The 4 Ms consists of four aspects (all beginning with M) that a teacher should examine before planning a lesson. The 4 Ms are: Manageable, Measurable, Made First, and Most Important. Each aspect is simple, which makes this an easy strategy to implement, yet extremely effective in classroom planning. By combining the four aspects, it ensures that a lesson is effective from start to finish.
As with any lesson, it is important to decide before beginning a lesson if it is manageable for the class and for the time allotted. For example, take a fifth grade class. If the objective of the class was to understand the Pythagorean Theorem, it probably would not be a manageable lesson because the students have not learned enough about square numbers and triangles. If the objective was to learn about triangles, it would probably not be a manageable lesson because of the vast amount of information there is to learn about triangles. A manageable objective may be to learn about the three different types of triangles. Part of this strategy is being able to predict how much practice the class needs with material in order to master new concepts. Instead of using the objective of learning about triangles for three weeks, it is more manageable for you to teach a little bit each day, just as it is easier for the class to understand what it expected of them each day.
The current system of education is set up so that every performance must be measurable; therefore, a teacher should set objectives in a similar manner. This strategy suggests that teachers create objectives in such a way that the outcomes can be measured at the end of the day. This lets the teacher measure how well he or she achieved the objective, based on how well the students grasped the material. This also lets the teacher know if the class is ready to move on or needs to spend more time on the material. One of the suggestions given is to use an exit ticket, or a short assessment at the end of class to gauge the understanding of the material taught during class. Though a sad truth, one of the most prominent aspects of education has become the students’ abilities to remember information given to them and recall the information on a test. If a student does not remember the information immediately after it is presented, the chances are very high that the information will not be accessible during the following assessments either. By making sure each objective is measurable, it allows the teacher to see how well the students can apply the information learned, in order to use it as a basis for further learning.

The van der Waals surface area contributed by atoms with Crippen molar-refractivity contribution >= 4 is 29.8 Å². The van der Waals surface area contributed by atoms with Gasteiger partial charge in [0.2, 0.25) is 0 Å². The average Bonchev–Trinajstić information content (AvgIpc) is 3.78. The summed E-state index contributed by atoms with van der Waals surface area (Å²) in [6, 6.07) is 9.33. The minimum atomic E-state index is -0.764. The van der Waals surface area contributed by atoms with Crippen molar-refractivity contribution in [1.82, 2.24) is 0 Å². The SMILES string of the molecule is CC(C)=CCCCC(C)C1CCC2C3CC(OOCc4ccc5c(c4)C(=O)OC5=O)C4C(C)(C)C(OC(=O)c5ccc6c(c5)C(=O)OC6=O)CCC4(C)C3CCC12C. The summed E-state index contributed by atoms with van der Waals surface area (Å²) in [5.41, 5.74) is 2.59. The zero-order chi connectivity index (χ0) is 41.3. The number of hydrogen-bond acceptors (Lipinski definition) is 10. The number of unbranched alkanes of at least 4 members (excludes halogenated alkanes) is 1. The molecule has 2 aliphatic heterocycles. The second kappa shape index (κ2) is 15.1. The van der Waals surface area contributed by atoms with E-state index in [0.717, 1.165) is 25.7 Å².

This aspect addresses a common mistake amongst teachers – choosing an objective off of a pre-planned activity. The book uses the example of deciding to play Jeopardy, and therefore picking an objective that could be assessed in that format. “Made first” suggests that teachers choose the objective before anything else. By doing this, it allows for teachers to base the activities around the material that needs to be learned, which is the most effective way to design a lesson.
This aspect is short and straight-forward. Each objective should be designed to help students on their path to college. Only the most important information needs to be presented, in order to leave room for other information that is considered most important as well.